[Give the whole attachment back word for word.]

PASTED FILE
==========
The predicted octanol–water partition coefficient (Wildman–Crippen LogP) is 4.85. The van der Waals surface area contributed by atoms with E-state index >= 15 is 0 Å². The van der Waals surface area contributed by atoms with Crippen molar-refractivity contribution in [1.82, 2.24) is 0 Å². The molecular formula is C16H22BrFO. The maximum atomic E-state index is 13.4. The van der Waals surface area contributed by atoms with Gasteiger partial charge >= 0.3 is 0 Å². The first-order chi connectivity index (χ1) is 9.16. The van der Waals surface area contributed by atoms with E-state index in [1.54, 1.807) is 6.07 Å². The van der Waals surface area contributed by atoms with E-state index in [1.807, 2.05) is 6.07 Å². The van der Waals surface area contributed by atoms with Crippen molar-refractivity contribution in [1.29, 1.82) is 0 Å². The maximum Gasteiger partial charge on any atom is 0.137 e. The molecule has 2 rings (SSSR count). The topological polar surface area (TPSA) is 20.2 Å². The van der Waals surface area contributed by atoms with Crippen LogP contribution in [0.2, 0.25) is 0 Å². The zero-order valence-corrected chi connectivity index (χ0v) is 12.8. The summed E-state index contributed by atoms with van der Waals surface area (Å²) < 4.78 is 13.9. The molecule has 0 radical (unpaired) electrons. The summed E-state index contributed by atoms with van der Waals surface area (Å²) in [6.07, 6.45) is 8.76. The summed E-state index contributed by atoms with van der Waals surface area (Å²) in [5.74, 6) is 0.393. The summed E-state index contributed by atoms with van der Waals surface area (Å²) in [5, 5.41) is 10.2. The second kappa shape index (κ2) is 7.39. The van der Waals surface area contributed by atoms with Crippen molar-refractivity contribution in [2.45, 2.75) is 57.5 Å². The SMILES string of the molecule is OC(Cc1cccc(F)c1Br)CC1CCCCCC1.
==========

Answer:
The predicted octanol–water partition coefficient (Wildman–Crippen LogP) is 4.85. The van der Waals surface area contributed by atoms with E-state index >= 15 is 0 Å². The van der Waals surface area contributed by atoms with Crippen molar-refractivity contribution in [1.82, 2.24) is 0 Å². The molecular formula is C16H22BrFO. The maximum atomic E-state index is 13.4. The van der Waals surface area contributed by atoms with Gasteiger partial charge >= 0.3 is 0 Å². The first-order chi connectivity index (χ1) is 9.16. The van der Waals surface area contributed by atoms with E-state index in [1.54, 1.807) is 6.07 Å². The van der Waals surface area contributed by atoms with E-state index in [1.807, 2.05) is 6.07 Å². The van der Waals surface area contributed by atoms with Crippen molar-refractivity contribution in [1.29, 1.82) is 0 Å². The maximum Gasteiger partial charge on any atom is 0.137 e. The molecule has 2 rings (SSSR count). The topological polar surface area (TPSA) is 20.2 Å². The van der Waals surface area contributed by atoms with Crippen LogP contribution in [0.2, 0.25) is 0 Å². The zero-order valence-corrected chi connectivity index (χ0v) is 12.8. The summed E-state index contributed by atoms with van der Waals surface area (Å²) < 4.78 is 13.9. The molecule has 0 radical (unpaired) electrons. The summed E-state index contributed by atoms with van der Waals surface area (Å²) in [6.07, 6.45) is 8.76. The summed E-state index contributed by atoms with van der Waals surface area (Å²) in [5.74, 6) is 0.393. The summed E-state index contributed by atoms with van der Waals surface area (Å²) in [5, 5.41) is 10.2. The second kappa shape index (κ2) is 7.39. The van der Waals surface area contributed by atoms with Crippen molar-refractivity contribution in [2.45, 2.75) is 57.5 Å². The SMILES string of the molecule is OC(Cc1cccc(F)c1Br)CC1CCCCCC1.